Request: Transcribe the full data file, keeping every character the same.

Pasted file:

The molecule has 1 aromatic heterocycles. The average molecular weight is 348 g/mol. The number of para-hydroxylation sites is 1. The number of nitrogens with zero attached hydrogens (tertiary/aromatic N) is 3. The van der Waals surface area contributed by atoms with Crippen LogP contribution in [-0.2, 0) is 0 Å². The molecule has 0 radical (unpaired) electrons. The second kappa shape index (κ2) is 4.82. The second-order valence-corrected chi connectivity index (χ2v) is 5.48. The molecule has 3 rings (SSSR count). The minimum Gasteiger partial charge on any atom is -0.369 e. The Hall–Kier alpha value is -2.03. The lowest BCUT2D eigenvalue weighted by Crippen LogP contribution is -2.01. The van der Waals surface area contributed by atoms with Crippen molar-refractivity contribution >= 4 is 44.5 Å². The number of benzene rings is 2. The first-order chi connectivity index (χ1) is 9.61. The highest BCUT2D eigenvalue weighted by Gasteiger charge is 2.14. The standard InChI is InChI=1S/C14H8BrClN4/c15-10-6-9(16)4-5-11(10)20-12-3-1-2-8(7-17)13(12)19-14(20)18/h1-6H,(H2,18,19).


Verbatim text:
The molecule has 1 aromatic heterocycles. The average molecular weight is 348 g/mol. The number of para-hydroxylation sites is 1. The number of nitrogens with zero attached hydrogens (tertiary/aromatic N) is 3. The van der Waals surface area contributed by atoms with Crippen LogP contribution in [-0.2, 0) is 0 Å². The molecule has 0 radical (unpaired) electrons. The second kappa shape index (κ2) is 4.82. The second-order valence-corrected chi connectivity index (χ2v) is 5.48. The molecule has 3 rings (SSSR count). The minimum Gasteiger partial charge on any atom is -0.369 e. The Hall–Kier alpha value is -2.03. The lowest BCUT2D eigenvalue weighted by Crippen LogP contribution is -2.01. The van der Waals surface area contributed by atoms with Crippen molar-refractivity contribution >= 4 is 44.5 Å². The number of benzene rings is 2. The first-order chi connectivity index (χ1) is 9.61. The highest BCUT2D eigenvalue weighted by Gasteiger charge is 2.14. The standard InChI is InChI=1S/C14H8BrClN4/c15-10-6-9(16)4-5-11(10)20-12-3-1-2-8(7-17)13(12)19-14(20)18/h1-6H,(H2,18,19).